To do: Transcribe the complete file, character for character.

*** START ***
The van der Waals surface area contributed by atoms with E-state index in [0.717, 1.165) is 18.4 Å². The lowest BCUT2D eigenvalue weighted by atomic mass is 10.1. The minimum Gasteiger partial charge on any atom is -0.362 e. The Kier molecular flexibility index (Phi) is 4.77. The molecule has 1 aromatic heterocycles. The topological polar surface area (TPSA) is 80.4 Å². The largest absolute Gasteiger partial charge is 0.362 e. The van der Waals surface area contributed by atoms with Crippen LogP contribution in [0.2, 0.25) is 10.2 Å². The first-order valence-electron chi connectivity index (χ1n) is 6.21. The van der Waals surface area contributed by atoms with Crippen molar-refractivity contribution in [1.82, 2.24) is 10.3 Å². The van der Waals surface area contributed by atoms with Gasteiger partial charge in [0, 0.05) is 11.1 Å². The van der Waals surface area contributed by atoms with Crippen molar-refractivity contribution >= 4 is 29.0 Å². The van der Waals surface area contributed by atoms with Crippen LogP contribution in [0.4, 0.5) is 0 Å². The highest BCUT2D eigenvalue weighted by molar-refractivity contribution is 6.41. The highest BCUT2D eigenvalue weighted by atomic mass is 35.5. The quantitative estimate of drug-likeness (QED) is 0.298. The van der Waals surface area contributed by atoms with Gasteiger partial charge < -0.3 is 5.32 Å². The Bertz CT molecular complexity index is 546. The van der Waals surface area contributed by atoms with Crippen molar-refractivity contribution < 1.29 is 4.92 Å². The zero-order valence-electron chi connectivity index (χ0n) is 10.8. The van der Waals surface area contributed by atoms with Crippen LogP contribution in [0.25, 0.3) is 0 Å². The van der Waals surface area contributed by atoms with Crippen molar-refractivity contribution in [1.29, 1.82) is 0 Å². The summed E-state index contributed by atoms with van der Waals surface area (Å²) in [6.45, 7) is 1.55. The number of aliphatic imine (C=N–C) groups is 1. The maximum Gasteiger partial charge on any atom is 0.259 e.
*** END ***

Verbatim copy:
The van der Waals surface area contributed by atoms with E-state index in [0.717, 1.165) is 18.4 Å². The lowest BCUT2D eigenvalue weighted by atomic mass is 10.1. The minimum Gasteiger partial charge on any atom is -0.362 e. The Kier molecular flexibility index (Phi) is 4.77. The molecule has 1 aromatic heterocycles. The topological polar surface area (TPSA) is 80.4 Å². The largest absolute Gasteiger partial charge is 0.362 e. The van der Waals surface area contributed by atoms with Crippen LogP contribution in [0.2, 0.25) is 10.2 Å². The first-order valence-electron chi connectivity index (χ1n) is 6.21. The van der Waals surface area contributed by atoms with Crippen molar-refractivity contribution in [1.82, 2.24) is 10.3 Å². The van der Waals surface area contributed by atoms with Gasteiger partial charge in [0, 0.05) is 11.1 Å². The van der Waals surface area contributed by atoms with Crippen molar-refractivity contribution >= 4 is 29.0 Å². The van der Waals surface area contributed by atoms with Crippen LogP contribution in [0.4, 0.5) is 0 Å². The highest BCUT2D eigenvalue weighted by molar-refractivity contribution is 6.41. The highest BCUT2D eigenvalue weighted by atomic mass is 35.5. The quantitative estimate of drug-likeness (QED) is 0.298. The van der Waals surface area contributed by atoms with Gasteiger partial charge < -0.3 is 5.32 Å². The Bertz CT molecular complexity index is 546. The van der Waals surface area contributed by atoms with Crippen molar-refractivity contribution < 1.29 is 4.92 Å². The zero-order valence-electron chi connectivity index (χ0n) is 10.8. The van der Waals surface area contributed by atoms with Crippen LogP contribution in [0.25, 0.3) is 0 Å². The van der Waals surface area contributed by atoms with Crippen molar-refractivity contribution in [1.29, 1.82) is 0 Å². The summed E-state index contributed by atoms with van der Waals surface area (Å²) in [6.45, 7) is 1.55. The number of aliphatic imine (C=N–C) groups is 1. The maximum Gasteiger partial charge on any atom is 0.259 e.